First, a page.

Lawrence Creek- A New Habitat Restoration Approach on the West Coast

Restoring stream habitat for salmon often takes years of planning, can require a complicated permitting process, and includes some careful engineering. In an area identified as a high priority for salmon recovery in Northern California, a small team of biologists created new habitat off the main stream channel of Lawrence Creek referred to as “off-channel” habitat, for ten percent of the cost and within a shorter amount of time than similar projects.

The location of this project, as well as the unique partnership between NOAA Fisheries and the Humboldt Redwood Company (HRC), allowed for a quick project design and streamlined permitting process—saving time and money.  

Construction of Lawrence Creek off channel habitat pond. Photo: Leah Mahan, NOAA

“What was unique about this partnership is that HRC, the landowner, donated their time and other materials to create this new salmon habitat. The fact that the project was located far from any residential or city infrastructure also meant that the design didn’t need to go through as many approvals as you would normally need. This resulted in a lower overall project cost and a shorter permitting process,” says Matt Goldsworthy, one of NOAA Fisheries biologists who spearheaded this project.

A small competitive internal grant from NOAA Fisheries provided the seed funding for the project construction. The project design was completed by a NOAA Fisheries engineer/hydrologist.  Then HRC donated 30 hours of staff time and woody debris to create the off-channel habitat.  “These logs alone can cost more than this entire project did,” said Goldsworthy.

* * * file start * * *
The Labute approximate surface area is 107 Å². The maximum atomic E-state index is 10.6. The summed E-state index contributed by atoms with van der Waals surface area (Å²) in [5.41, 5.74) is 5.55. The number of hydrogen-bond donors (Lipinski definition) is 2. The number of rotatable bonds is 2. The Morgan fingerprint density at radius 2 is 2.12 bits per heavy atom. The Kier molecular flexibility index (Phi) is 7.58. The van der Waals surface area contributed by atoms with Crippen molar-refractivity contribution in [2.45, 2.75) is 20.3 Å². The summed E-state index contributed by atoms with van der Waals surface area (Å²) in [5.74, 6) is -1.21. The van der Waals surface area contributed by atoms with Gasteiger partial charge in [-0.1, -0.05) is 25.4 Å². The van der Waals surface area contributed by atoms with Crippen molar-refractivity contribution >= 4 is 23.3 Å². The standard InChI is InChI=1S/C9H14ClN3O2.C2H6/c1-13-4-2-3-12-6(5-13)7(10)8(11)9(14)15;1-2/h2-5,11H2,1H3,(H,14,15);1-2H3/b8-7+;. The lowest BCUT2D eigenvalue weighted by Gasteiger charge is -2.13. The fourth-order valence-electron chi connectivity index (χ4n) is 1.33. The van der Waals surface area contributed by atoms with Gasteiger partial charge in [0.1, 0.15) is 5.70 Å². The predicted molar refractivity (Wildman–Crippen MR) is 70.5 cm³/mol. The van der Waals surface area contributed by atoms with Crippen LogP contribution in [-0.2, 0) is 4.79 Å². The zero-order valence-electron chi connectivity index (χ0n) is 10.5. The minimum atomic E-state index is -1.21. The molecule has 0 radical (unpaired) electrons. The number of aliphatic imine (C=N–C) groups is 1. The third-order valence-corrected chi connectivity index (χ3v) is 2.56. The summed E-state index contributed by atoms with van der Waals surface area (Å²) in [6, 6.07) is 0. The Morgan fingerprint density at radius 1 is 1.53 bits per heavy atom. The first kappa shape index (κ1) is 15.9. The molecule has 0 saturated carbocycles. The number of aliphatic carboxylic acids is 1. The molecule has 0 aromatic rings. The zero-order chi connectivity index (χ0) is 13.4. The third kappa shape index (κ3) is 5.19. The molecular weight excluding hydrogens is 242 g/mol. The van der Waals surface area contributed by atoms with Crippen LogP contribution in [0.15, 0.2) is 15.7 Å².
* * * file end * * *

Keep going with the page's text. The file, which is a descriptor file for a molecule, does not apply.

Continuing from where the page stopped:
HRC has been a partner with NOAA Fisheries on other restoration in the past. This project was located on HRC property, and in a creek that is known to have a viable population of salmon, so HRC was particularly invested. The off-channel habitat that was created is a vital part of a salmon’s life cycle providing them with a place to rest, feed, and grow bigger— increasing their chances of surviving in the ocean. The development of off-channel habitat is specifically identified as a high priority recovery action in NOAA Fisheries’ Southern Oregon Northern California Coast Coho Salmon Recovery Plan.

Biologists found juvenile salmon and steelhead using the new habitat, filled with the first rainwaters of winter. Photo: Leah Mahan, NOAA

“We really like this project because it restores habitat in Lawrence Creek, which is one of the only creeks in this area that still supports large numbers of all three salmon species,” claimed Shane Beach, a geologist for HRC. Both the Eel and Van Duzen rivers which are the main rivers that Lawrence Creek flows into have problems with introduced pike minnows that eat juvenile salmon.  Numbers of salmon in these rivers have remained low because of minnow predation.  However, fish surveys conducted in Lawrence creek suggest that this area is inaccessible to pike minnow, also increasing the potential benefit of the restoration. 

So what is next for this super restoration team?  Leah Mahan, one of the NOAA Fisheries restoration biologists on the team explained, “We plan to replicate this project in other high priority watersheds for restoration in northern California and possibly look into opportunities south too. This type of project works well in undeveloped areas far from residences and other infrastructure.” Biologists from this team have been back to monitor the restored area and they are already finding juvenile salmon using the new habitat.

LEARN more about the Southern Oregon Northern California Coast Coho Salmon Recovery Plan

Homepage photo shows juvenile coho salmon and steelhead trout found during a monitoring survey of the pond after restoration. Photo: Leah Mahan, NOAA